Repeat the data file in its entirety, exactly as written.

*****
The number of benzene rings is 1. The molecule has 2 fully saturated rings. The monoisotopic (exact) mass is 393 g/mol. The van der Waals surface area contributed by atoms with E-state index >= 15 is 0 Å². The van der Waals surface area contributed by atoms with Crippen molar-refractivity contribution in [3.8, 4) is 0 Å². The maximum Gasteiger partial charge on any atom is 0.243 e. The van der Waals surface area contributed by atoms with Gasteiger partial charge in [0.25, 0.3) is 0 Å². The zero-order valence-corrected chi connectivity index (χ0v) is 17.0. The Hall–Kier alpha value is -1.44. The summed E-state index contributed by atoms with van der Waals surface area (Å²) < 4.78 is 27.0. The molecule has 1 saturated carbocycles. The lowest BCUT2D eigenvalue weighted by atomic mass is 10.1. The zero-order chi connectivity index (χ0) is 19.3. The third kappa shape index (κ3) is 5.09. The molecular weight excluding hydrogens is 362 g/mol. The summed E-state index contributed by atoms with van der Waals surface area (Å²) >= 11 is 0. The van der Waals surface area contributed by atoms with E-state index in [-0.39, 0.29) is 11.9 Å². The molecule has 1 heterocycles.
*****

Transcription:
The number of benzene rings is 1. The molecule has 2 fully saturated rings. The monoisotopic (exact) mass is 393 g/mol. The van der Waals surface area contributed by atoms with E-state index >= 15 is 0 Å². The van der Waals surface area contributed by atoms with Crippen molar-refractivity contribution in [3.8, 4) is 0 Å². The maximum Gasteiger partial charge on any atom is 0.243 e. The van der Waals surface area contributed by atoms with Gasteiger partial charge in [0.25, 0.3) is 0 Å². The zero-order valence-corrected chi connectivity index (χ0v) is 17.0. The Hall–Kier alpha value is -1.44. The summed E-state index contributed by atoms with van der Waals surface area (Å²) < 4.78 is 27.0. The molecule has 1 saturated carbocycles. The lowest BCUT2D eigenvalue weighted by atomic mass is 10.1. The zero-order chi connectivity index (χ0) is 19.3. The third kappa shape index (κ3) is 5.09. The molecular weight excluding hydrogens is 362 g/mol. The summed E-state index contributed by atoms with van der Waals surface area (Å²) >= 11 is 0. The van der Waals surface area contributed by atoms with E-state index in [-0.39, 0.29) is 11.9 Å². The molecule has 1 heterocycles.